Outpost camp is one of the most popular camping sites to stay in before the Mount Whitney hike. It is located 3.8 miles from the Whitney Portal trailhead at an elevation of 10,300 feet. This campsite is recommended for hikers and backpackers who want to acclimatize themselves and ensure they’re fit for climbing the summit.
Another alternative campsite is Trail Camp, at an elevation of 12,000 feet. Although this camping spot brings you closer to the actual climb, it has a rocky trail and terrain making it harder to find a good camping spot. Also, if you suffer from altitude sickness, it would be better to camp a bit lower at Outpost Camp rather than Trail Camp to avoid being sick or lethargic to make the climb.
Hiking Trails Near Outpost Camp Mt. Whitney
There are different hiking options located around the outpost camp which can help you acclimatize to the climate and prepare yourself before climbing the Mt. Whitney trail. If you’re looking for other challenging hikes we’ve discussed them below as well.
Camp Lake Via Meysan Lakes Trail
This is a difficult trail to Camp Lake from Outpost Camp that goes through the Whitney Portal Family Campground. It is a 9.9-mile hike with an elevation gain of 3,783 feet.
John Muir Wilderness Via Whitney Portal Trail
This one-way trail to the John Muir Wilderness passes from multiple other trails including the Mount Whitney main trail, Trail Camp, Trail Crest, Mirror Lake, and many other trails. The hike covers a distance of 13.4 miles with an elevation gain of 5,696 feet making it difficult for beginner and intermediate hikers.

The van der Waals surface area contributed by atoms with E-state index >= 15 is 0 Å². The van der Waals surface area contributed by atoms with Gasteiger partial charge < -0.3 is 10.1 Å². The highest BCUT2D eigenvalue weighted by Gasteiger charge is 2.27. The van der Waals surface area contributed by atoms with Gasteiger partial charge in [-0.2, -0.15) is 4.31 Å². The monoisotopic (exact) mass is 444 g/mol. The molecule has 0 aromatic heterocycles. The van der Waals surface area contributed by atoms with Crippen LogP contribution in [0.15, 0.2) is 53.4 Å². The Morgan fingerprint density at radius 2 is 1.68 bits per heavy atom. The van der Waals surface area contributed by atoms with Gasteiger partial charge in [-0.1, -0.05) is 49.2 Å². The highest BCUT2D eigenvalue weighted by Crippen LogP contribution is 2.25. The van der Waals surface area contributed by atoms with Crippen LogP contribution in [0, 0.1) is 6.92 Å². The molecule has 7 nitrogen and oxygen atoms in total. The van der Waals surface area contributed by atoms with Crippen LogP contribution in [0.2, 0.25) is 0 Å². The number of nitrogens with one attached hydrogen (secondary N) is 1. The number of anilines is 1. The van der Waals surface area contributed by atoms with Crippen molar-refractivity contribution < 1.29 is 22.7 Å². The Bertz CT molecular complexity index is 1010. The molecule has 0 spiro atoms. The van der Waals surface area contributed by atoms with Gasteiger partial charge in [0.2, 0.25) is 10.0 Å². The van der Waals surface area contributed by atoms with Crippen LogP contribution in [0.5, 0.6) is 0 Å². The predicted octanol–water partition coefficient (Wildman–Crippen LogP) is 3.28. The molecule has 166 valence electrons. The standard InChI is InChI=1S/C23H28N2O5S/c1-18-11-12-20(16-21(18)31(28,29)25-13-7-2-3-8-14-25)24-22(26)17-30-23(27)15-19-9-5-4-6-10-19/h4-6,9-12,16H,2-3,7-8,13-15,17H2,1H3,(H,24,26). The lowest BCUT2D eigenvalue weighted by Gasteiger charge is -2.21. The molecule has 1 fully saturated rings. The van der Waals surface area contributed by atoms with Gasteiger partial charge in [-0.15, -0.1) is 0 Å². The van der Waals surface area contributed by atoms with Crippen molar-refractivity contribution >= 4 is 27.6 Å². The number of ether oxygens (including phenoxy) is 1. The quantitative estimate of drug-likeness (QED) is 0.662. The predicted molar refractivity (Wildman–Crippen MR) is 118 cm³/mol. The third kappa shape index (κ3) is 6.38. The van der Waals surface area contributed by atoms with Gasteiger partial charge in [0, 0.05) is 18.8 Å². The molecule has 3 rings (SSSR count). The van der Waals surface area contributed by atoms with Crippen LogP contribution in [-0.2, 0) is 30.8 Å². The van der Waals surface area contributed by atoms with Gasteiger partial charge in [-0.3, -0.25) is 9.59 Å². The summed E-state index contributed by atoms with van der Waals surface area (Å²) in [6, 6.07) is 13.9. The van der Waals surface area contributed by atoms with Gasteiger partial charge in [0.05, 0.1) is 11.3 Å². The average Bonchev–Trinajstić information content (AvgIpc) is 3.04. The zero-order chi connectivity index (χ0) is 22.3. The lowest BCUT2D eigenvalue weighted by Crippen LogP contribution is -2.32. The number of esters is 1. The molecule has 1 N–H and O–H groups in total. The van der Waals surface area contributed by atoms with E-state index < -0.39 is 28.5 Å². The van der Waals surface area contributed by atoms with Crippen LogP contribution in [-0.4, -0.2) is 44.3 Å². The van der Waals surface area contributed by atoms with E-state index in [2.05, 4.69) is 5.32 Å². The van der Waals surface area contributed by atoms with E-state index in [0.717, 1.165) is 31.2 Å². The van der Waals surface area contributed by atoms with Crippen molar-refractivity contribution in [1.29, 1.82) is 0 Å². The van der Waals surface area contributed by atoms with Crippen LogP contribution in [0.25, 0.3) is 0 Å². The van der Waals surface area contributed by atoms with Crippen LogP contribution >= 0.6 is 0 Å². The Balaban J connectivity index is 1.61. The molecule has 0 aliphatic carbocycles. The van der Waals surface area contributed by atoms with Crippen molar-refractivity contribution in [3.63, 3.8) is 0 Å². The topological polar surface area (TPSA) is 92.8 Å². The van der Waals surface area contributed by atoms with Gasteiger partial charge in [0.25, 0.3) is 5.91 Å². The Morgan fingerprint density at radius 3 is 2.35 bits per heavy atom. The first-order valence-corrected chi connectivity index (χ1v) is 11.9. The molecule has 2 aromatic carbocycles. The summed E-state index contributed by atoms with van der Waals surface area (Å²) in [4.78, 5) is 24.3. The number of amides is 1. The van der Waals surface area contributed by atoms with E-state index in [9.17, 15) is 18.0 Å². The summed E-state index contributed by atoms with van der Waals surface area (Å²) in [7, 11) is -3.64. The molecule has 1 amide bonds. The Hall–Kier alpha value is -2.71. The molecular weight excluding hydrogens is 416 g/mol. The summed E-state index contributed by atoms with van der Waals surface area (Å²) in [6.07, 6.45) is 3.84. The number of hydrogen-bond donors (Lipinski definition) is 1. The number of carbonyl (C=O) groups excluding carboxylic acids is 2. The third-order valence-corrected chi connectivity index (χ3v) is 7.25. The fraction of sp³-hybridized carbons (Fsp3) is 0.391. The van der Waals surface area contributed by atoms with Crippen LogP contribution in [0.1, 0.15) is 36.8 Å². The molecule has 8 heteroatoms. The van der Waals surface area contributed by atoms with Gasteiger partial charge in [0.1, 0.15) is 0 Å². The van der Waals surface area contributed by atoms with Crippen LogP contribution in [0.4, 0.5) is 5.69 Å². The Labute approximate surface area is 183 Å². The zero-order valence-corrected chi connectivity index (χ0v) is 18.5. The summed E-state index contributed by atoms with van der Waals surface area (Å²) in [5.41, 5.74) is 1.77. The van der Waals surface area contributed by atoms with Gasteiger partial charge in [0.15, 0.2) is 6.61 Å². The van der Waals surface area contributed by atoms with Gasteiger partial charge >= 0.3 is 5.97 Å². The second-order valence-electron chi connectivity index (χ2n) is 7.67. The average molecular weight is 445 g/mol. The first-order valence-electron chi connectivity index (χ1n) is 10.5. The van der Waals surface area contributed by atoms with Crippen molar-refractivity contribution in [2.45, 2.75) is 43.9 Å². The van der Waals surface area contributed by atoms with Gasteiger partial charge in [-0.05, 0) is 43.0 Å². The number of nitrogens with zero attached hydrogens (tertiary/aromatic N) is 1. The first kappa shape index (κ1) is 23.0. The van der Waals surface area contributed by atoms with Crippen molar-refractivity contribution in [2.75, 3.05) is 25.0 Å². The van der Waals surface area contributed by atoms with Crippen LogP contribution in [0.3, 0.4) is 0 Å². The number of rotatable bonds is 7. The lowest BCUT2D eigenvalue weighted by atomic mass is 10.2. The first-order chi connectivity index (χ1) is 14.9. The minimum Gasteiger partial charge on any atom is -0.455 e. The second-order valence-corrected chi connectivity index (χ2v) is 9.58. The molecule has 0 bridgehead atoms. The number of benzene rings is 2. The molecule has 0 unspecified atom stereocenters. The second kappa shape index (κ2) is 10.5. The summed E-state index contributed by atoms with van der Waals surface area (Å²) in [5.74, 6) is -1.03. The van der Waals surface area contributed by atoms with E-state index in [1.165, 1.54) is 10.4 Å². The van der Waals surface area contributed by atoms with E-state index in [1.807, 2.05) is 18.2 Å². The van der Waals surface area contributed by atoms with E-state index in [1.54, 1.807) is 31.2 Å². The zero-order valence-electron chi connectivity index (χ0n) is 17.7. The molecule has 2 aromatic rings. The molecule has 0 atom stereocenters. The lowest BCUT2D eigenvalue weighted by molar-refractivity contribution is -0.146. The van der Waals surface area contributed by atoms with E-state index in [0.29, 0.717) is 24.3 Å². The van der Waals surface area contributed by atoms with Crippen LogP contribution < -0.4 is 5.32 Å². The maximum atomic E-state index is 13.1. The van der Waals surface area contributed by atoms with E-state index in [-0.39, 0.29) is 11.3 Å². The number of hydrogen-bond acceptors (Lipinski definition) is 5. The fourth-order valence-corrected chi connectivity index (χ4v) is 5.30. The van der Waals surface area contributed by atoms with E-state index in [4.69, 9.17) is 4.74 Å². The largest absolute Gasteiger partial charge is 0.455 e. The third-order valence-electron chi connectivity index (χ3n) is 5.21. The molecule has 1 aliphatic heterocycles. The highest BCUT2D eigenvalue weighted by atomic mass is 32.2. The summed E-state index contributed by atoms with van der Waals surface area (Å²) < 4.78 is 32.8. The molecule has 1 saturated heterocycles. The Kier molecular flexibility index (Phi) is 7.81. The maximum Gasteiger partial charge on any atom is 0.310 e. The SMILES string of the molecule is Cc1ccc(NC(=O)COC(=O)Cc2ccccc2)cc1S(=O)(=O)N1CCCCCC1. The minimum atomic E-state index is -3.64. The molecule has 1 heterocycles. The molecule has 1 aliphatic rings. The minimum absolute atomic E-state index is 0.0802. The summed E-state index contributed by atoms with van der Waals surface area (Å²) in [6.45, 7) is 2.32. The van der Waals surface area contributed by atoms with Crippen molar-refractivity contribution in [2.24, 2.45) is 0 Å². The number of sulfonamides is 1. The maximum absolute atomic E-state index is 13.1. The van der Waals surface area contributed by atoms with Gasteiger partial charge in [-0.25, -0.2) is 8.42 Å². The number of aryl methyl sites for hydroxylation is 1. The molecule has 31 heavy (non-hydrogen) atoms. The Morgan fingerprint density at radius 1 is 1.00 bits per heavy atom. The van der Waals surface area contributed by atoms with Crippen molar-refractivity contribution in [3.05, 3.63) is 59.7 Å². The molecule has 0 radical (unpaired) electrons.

Whitney Portal Picnic Area Via Whitney Portal Trail
The out-and-back hike to Whitney Portal Picnic Area is great for casual hikers and gives you a few sites to see on your way. It’s a 1.9-mile hike with a 568 feet elevation gain going through the Whitney Portal Group Campground and the Whitney Portal Trailhead.
Whitney Portal Trailhead Via John Muir Trail
This one-way trail stretches for 46.5 miles giving you an elevation gain of 6,081 feet with varying up and down slopes. It’s an incredibly difficult trail that passes through multiple trails, lakes, and campsites along the way.
Whitney Trailhead Campground Via Mount Whitney Trail
This is an easy 1.6-mile out and back hike to John Muir Wilderness with an elevation gain of 486 feet passing through the Whitney Portal Picnic Area, Mt. Whitney Trailhead Campground, and the Whitney Portal Trailhead.
Summary of Outpost Camp
A campsite at Bighorn Park located inside John Muir Wilderness
3.8 miles from Whitney Portal Trailhead
Outpost camp, Mt. Whitney is one of the most popular campsites for hiking the Mount Whitney Summit. At an elevation of 10,400 feet and a distance of 3.8 miles from the Whitney Portal Trailhead, Outpost Camp is a good option for hikers that want to acclimatize themselves.
Despite being further away from the Mount Whitney hike, Outpost camp is great for “climbing high, resting low” some advice given to hikers acclimating. There are many hiking trails near the campsite including the Mt. Whitney trailhead, Camp Lake trail, and many others.